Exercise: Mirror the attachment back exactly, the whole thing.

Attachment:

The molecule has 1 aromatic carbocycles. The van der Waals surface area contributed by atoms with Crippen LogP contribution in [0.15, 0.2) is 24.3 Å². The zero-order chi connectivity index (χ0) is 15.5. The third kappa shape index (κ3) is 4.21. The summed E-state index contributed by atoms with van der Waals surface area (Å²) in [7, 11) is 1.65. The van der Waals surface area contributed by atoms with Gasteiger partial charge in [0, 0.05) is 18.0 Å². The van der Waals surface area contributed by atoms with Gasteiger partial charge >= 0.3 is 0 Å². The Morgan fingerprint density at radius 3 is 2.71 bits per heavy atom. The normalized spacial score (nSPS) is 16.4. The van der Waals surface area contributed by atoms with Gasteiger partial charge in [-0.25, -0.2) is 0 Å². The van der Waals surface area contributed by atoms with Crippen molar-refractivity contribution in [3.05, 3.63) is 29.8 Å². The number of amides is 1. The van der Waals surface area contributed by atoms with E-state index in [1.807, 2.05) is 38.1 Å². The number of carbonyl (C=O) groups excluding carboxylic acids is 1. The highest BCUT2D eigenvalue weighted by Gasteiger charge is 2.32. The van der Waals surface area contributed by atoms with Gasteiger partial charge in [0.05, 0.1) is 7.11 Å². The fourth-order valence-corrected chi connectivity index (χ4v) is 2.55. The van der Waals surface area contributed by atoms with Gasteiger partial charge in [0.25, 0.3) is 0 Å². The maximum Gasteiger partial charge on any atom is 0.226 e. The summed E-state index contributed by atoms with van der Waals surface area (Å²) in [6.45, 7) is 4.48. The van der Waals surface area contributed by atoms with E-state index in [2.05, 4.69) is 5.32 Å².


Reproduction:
The molecule has 1 aromatic carbocycles. The van der Waals surface area contributed by atoms with Crippen LogP contribution in [0.15, 0.2) is 24.3 Å². The zero-order chi connectivity index (χ0) is 15.5. The third kappa shape index (κ3) is 4.21. The summed E-state index contributed by atoms with van der Waals surface area (Å²) in [7, 11) is 1.65. The van der Waals surface area contributed by atoms with Gasteiger partial charge in [0, 0.05) is 18.0 Å². The van der Waals surface area contributed by atoms with Gasteiger partial charge >= 0.3 is 0 Å². The Morgan fingerprint density at radius 3 is 2.71 bits per heavy atom. The normalized spacial score (nSPS) is 16.4. The van der Waals surface area contributed by atoms with Gasteiger partial charge in [-0.25, -0.2) is 0 Å². The van der Waals surface area contributed by atoms with Crippen molar-refractivity contribution in [3.05, 3.63) is 29.8 Å². The number of amides is 1. The van der Waals surface area contributed by atoms with E-state index in [1.807, 2.05) is 38.1 Å². The number of carbonyl (C=O) groups excluding carboxylic acids is 1. The highest BCUT2D eigenvalue weighted by Gasteiger charge is 2.32. The van der Waals surface area contributed by atoms with Gasteiger partial charge in [0.05, 0.1) is 7.11 Å². The fourth-order valence-corrected chi connectivity index (χ4v) is 2.55. The van der Waals surface area contributed by atoms with Gasteiger partial charge in [0.25, 0.3) is 0 Å². The maximum Gasteiger partial charge on any atom is 0.226 e. The summed E-state index contributed by atoms with van der Waals surface area (Å²) in [6.45, 7) is 4.48. The van der Waals surface area contributed by atoms with E-state index in [2.05, 4.69) is 5.32 Å².